What is tooth sensitivity and how do I know if I have it?

Tooth sensitivity is pain that you may experience as a result of wearing away of the tooth surface or gum tissue. The most common cause of tooth sensitivity in adults is a result of receding gums which causes the tooth roots to become exposed. The roots are not covered by enamel and therefore the tiny channels which lead to the tooth’s nerve center is exposed. If you are experiencing tooth sensitivity it is very important that you consult your dentist as soon as possible because this problem may lead to other oral health issues making you vulnerable to tooth decay and gum disease.

You may be experiencing tooth sensitivity if you feel a sharp painful sensation in your teeth after drinking or eating something that is hot or cold. This is a condition that affects one out of four adults, often coming and going throughout their life.

When you visit your dentist they will start by enquire about your dental hygiene practices. The dentist will then look for any signs of tooth decay and gum disease following which they will check for exposed roots and use a metal instrument called an explorer to test for tooth sensitivity

What are the causes of tooth sensitivity?


Brushing too hard or using a hard-bristled toothbrush can negatively affect your teeth by causing the enamel to wear down and allow the dentin to be exposed. It may also cause the gum tissue to recede.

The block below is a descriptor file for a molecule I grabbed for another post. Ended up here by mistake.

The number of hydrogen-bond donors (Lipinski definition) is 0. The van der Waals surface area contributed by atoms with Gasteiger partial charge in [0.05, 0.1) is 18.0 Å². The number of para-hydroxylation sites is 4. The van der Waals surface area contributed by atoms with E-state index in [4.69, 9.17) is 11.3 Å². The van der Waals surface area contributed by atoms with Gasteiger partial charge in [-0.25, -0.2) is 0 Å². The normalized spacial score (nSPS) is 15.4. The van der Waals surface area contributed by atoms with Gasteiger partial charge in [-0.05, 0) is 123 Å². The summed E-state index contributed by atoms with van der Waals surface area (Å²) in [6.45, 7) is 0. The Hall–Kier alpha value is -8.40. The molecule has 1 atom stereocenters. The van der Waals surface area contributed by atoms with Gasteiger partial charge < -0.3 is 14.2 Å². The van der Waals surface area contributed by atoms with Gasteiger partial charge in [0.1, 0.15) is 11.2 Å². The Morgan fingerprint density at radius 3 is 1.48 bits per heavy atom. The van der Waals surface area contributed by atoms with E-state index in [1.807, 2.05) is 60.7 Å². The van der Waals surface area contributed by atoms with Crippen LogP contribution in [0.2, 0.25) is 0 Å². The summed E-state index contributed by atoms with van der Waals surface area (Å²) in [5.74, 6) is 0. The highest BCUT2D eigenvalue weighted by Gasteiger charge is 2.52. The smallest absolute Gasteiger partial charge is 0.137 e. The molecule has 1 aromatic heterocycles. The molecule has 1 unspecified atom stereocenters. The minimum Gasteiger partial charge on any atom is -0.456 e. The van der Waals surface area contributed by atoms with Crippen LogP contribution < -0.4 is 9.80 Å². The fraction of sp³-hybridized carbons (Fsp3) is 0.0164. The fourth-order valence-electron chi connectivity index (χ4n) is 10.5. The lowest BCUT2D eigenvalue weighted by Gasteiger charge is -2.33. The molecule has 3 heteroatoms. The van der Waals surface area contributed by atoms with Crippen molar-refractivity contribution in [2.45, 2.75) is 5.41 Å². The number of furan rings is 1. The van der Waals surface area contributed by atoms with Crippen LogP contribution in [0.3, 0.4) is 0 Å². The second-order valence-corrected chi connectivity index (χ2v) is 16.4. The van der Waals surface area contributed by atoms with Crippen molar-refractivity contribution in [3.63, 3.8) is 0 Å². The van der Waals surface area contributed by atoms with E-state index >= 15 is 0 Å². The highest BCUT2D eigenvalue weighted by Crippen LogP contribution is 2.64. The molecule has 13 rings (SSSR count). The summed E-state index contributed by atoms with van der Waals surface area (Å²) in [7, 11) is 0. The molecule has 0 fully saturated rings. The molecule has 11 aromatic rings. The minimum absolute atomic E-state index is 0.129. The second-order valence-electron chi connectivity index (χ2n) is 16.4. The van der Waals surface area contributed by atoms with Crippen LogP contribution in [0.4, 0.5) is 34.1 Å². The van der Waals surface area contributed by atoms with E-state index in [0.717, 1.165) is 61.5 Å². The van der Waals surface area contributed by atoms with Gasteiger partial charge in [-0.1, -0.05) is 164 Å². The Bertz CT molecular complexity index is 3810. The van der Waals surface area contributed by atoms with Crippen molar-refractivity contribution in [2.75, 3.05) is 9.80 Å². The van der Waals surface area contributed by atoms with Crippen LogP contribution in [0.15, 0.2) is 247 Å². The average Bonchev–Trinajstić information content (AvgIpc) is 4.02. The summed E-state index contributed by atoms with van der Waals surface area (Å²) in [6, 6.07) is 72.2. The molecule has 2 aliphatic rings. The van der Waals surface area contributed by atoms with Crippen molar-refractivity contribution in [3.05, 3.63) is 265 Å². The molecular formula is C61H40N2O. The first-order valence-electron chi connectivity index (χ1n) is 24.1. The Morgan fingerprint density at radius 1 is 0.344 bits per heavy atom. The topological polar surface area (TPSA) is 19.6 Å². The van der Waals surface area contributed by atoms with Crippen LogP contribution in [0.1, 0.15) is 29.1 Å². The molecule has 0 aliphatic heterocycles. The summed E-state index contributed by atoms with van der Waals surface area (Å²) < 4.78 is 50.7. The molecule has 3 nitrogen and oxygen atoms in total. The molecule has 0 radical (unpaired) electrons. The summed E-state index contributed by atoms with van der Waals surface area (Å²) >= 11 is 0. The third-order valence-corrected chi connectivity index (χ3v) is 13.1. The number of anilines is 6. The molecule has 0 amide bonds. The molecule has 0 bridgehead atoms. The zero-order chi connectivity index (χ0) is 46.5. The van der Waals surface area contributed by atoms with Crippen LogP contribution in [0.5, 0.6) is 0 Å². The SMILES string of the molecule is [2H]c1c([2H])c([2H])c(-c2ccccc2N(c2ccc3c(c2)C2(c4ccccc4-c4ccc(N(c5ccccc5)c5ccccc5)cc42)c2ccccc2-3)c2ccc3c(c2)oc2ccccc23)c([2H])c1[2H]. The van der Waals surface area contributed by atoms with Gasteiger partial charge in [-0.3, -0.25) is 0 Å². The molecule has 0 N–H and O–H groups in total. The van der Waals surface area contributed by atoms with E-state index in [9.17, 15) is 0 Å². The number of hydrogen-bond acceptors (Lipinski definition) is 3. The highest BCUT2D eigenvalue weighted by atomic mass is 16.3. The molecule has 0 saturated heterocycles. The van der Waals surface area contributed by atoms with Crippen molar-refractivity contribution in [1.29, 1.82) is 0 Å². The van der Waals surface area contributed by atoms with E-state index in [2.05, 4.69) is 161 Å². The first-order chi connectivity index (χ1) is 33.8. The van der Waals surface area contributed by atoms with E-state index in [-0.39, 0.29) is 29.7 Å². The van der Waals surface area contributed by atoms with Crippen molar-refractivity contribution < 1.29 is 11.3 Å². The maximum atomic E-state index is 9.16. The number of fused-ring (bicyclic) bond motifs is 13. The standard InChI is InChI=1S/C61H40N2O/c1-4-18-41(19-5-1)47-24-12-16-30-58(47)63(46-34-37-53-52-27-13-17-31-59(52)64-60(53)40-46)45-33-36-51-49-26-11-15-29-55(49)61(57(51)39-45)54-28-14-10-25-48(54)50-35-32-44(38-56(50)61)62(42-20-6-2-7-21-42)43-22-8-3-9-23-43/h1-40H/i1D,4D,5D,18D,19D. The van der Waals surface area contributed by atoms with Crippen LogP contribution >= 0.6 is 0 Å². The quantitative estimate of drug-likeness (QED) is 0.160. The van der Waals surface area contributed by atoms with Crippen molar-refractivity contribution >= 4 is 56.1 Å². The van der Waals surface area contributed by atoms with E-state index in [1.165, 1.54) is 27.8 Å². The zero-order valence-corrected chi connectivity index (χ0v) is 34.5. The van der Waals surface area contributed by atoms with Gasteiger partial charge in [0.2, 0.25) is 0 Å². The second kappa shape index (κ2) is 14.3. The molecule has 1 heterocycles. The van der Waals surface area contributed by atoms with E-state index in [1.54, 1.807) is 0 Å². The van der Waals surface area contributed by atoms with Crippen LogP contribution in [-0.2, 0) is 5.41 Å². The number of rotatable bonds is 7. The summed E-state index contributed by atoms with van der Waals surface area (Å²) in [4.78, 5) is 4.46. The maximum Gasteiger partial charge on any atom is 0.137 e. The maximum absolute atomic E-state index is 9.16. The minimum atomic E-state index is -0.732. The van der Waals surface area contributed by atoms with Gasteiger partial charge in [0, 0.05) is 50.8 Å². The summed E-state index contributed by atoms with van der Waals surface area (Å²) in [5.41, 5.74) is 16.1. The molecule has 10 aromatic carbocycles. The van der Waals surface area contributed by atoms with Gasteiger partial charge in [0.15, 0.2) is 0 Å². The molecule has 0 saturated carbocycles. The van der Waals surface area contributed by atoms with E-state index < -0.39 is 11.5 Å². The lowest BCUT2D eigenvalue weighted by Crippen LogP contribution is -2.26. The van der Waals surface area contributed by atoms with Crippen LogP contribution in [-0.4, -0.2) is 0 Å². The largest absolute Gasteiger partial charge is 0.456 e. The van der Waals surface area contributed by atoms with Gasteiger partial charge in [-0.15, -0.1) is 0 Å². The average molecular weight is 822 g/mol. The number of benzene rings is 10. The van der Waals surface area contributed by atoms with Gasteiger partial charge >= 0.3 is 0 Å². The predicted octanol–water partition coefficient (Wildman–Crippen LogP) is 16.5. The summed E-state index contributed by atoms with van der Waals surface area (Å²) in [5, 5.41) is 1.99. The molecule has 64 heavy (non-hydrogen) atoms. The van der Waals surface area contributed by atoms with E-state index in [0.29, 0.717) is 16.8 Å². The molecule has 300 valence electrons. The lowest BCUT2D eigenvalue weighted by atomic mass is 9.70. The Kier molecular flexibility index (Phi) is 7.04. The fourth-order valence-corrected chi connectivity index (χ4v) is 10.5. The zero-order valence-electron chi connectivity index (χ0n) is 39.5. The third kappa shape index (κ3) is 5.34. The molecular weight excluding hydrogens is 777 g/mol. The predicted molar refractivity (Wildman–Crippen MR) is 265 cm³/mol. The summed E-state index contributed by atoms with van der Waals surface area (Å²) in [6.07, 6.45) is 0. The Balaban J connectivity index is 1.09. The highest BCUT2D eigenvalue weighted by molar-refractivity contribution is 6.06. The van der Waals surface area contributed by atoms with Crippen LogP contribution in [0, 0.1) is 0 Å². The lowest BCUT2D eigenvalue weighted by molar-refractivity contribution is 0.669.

If you suffer from gum disease, uch as gingivitis, it can cause the gum tissue to become inflamed and sore, leading to tooth sensitivity due to the loss of supporting ligaments, exposing the root surface and hence allowing stimuli to reach the nerve of the tooth.


Chipped or broken teeth can easily become filled with plaque and so the bacteria may be able to enter and inflame the pulp.

What is the treatment plan for tooth sensitivity?

  • Your dentist may use different treatments depending on the cause of your tooth sensitivity.
  • Desensitising products to relieve the symptoms.
  • Fluoride rinse or gel may be placed on the affected teeth regularly with a gap or one or two weeks between each application. This form of treatment will also help build up protection around the teeth.
  • A filling may be put in place around the area where the gum and tooth meet in order to cover exposed dentine.
  • You may require a root canal treatment if none of these methods work as the tooth’s nerve may have been severely damaged.
  • If the tooth sensitivity is a result of teeth grinding or clenching then your dentist may provide you with a mouth guard for the night.
  • If the tooth sensitivity is caused by a new amalgam filling and the symptoms do not go away after a few weeks your dentist will polish the filling to relieve the symptoms.